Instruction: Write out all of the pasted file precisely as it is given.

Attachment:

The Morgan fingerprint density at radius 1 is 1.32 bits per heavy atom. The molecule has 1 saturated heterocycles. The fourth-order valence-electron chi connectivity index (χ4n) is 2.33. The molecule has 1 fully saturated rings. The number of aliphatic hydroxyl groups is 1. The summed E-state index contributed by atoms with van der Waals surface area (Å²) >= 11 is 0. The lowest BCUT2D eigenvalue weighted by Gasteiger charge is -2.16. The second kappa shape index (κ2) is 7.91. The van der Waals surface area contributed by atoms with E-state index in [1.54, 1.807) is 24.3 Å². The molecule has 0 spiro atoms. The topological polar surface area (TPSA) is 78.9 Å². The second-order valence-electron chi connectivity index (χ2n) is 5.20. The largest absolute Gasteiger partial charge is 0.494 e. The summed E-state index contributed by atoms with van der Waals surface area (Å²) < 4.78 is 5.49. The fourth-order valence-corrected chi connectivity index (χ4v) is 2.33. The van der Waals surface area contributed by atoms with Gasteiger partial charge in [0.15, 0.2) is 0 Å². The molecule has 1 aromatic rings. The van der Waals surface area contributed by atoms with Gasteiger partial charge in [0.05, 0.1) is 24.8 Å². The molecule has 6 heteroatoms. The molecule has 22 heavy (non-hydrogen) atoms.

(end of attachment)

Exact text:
The Morgan fingerprint density at radius 1 is 1.32 bits per heavy atom. The molecule has 1 saturated heterocycles. The fourth-order valence-electron chi connectivity index (χ4n) is 2.33. The molecule has 1 fully saturated rings. The number of aliphatic hydroxyl groups is 1. The summed E-state index contributed by atoms with van der Waals surface area (Å²) >= 11 is 0. The lowest BCUT2D eigenvalue weighted by Gasteiger charge is -2.16. The second kappa shape index (κ2) is 7.91. The van der Waals surface area contributed by atoms with E-state index in [1.54, 1.807) is 24.3 Å². The molecule has 0 spiro atoms. The topological polar surface area (TPSA) is 78.9 Å². The second-order valence-electron chi connectivity index (χ2n) is 5.20. The largest absolute Gasteiger partial charge is 0.494 e. The summed E-state index contributed by atoms with van der Waals surface area (Å²) < 4.78 is 5.49. The fourth-order valence-corrected chi connectivity index (χ4v) is 2.33. The van der Waals surface area contributed by atoms with Gasteiger partial charge in [0.15, 0.2) is 0 Å². The molecule has 1 aromatic rings. The van der Waals surface area contributed by atoms with Gasteiger partial charge in [0.05, 0.1) is 24.8 Å². The molecule has 6 heteroatoms. The molecule has 22 heavy (non-hydrogen) atoms.